I'm suffering for anyone reading this. I hope you're enjoying it. This match is going to be awful. I can't pretend otherwise. Studd was being groomed for a house show run with Andre, with the face and heel roles reversed from years past. To the surprise of NO ONE, that bombed and Studd's time in the WWF would end sooner than later over bad payoffs. Lockup and neither man can gain the advantage. They lockup again and Studd sends Akeem to the canvas. Studd won't give an inch when Akeem comes off the ropes with a pair of shoulder blocks and sends the mammoth to the floor with a clothesline. Studd grabs hold of Akeem on the apron and clubs him across the chest. He pulls Akeem into the ring and pounds away at the midsection. Studd with the most awkward arm drag you'll ever see. Akeem avoids a back body-drop and throws some clubbing blows of his own. Even in 1989, and as a babyface, Studd won't let someone, even a person of Akeem's size, slam him. Akeem lays Studd out with a clothesline and comes off the ropes with a leg drop. He tries the slam a third time and collapses under Studd's weight. I think Studd went for a bear hug, but it looked so bad I'm not sure. Studd rocks Akeem with elbows. He meets an elbow in the corner and Akeem crushes him with an avalanche. Studd pulls Akeem to the floor, and they have a weak slugfest until both men are counted out at 8:05. Another bad match, but at least it was two bad workers throwing punches instead of whatever the hell the Bushwhackers and Rougeau Brothers were trying. ZERO STARS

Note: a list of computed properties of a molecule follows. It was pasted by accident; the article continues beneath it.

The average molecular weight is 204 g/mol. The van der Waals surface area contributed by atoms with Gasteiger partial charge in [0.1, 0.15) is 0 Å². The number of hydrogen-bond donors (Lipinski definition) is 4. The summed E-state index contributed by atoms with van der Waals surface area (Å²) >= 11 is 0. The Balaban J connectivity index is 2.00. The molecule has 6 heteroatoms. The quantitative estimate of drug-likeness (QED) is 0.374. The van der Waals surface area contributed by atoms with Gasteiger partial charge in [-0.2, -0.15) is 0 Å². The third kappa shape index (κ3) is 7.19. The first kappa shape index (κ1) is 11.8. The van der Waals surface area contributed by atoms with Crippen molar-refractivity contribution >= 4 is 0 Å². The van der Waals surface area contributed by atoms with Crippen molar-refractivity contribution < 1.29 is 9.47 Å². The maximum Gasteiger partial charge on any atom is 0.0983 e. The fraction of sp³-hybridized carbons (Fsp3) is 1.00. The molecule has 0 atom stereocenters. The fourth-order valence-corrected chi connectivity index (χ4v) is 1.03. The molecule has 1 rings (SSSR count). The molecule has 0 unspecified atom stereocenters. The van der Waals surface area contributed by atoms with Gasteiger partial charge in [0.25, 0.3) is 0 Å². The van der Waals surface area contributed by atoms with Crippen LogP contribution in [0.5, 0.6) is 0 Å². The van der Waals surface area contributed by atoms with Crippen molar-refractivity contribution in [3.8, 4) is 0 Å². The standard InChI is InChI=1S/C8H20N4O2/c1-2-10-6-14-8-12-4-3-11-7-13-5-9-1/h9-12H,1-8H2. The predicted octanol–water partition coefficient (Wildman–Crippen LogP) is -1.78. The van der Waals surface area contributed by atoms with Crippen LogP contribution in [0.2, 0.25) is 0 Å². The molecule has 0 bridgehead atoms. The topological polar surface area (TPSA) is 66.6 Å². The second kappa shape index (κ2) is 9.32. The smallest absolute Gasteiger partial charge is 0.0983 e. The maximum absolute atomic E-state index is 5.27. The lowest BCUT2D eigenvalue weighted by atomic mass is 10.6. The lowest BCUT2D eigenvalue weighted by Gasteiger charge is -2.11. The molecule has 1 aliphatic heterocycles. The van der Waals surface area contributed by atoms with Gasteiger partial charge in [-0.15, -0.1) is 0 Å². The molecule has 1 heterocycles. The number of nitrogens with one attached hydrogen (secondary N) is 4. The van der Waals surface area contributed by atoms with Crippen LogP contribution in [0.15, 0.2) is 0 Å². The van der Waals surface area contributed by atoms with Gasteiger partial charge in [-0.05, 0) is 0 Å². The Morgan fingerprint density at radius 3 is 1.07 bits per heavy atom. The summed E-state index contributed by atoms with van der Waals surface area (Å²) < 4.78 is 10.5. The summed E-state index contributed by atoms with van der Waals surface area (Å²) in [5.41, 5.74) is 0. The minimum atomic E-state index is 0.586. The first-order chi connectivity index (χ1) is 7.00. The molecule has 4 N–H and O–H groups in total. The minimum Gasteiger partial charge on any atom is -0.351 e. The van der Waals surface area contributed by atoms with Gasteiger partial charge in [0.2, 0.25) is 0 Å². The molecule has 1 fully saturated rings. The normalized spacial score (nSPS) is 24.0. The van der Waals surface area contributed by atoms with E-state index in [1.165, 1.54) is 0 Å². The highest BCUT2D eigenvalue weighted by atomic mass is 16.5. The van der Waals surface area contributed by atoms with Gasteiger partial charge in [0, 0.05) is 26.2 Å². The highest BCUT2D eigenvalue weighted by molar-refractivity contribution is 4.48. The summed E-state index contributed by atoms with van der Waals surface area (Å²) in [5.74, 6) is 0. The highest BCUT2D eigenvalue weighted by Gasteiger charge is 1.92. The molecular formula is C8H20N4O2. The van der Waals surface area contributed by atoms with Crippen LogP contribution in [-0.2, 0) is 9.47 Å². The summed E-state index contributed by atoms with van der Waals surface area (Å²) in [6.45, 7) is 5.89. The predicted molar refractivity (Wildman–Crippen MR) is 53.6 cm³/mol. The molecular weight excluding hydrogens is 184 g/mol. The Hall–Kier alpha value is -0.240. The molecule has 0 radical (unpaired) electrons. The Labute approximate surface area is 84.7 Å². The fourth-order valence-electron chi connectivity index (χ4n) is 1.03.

Paul Roma vs. "The Outlaw" Ron Bass: